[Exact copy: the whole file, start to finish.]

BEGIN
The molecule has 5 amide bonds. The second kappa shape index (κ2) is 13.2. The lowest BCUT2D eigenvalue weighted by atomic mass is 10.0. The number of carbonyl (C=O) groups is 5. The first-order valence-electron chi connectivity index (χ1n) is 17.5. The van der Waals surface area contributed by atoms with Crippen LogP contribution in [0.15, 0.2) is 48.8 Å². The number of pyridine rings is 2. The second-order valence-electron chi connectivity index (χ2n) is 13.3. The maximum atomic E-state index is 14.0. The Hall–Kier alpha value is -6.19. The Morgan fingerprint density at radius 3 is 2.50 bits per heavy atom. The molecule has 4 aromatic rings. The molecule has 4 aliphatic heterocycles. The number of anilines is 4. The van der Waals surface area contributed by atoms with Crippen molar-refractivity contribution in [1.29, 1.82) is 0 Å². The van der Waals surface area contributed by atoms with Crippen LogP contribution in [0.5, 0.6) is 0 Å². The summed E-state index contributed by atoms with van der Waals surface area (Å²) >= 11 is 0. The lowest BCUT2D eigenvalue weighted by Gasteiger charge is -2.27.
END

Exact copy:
The molecule has 5 amide bonds. The second kappa shape index (κ2) is 13.2. The lowest BCUT2D eigenvalue weighted by atomic mass is 10.0. The number of carbonyl (C=O) groups is 5. The first-order valence-electron chi connectivity index (χ1n) is 17.5. The van der Waals surface area contributed by atoms with Crippen LogP contribution in [0.15, 0.2) is 48.8 Å². The number of pyridine rings is 2. The second-order valence-electron chi connectivity index (χ2n) is 13.3. The maximum atomic E-state index is 14.0. The Hall–Kier alpha value is -6.19. The Morgan fingerprint density at radius 3 is 2.50 bits per heavy atom. The molecule has 4 aromatic rings. The molecule has 4 aliphatic heterocycles. The number of anilines is 4. The van der Waals surface area contributed by atoms with Crippen molar-refractivity contribution in [1.29, 1.82) is 0 Å². The van der Waals surface area contributed by atoms with Crippen LogP contribution in [0.5, 0.6) is 0 Å². The summed E-state index contributed by atoms with van der Waals surface area (Å²) >= 11 is 0. The lowest BCUT2D eigenvalue weighted by Gasteiger charge is -2.27.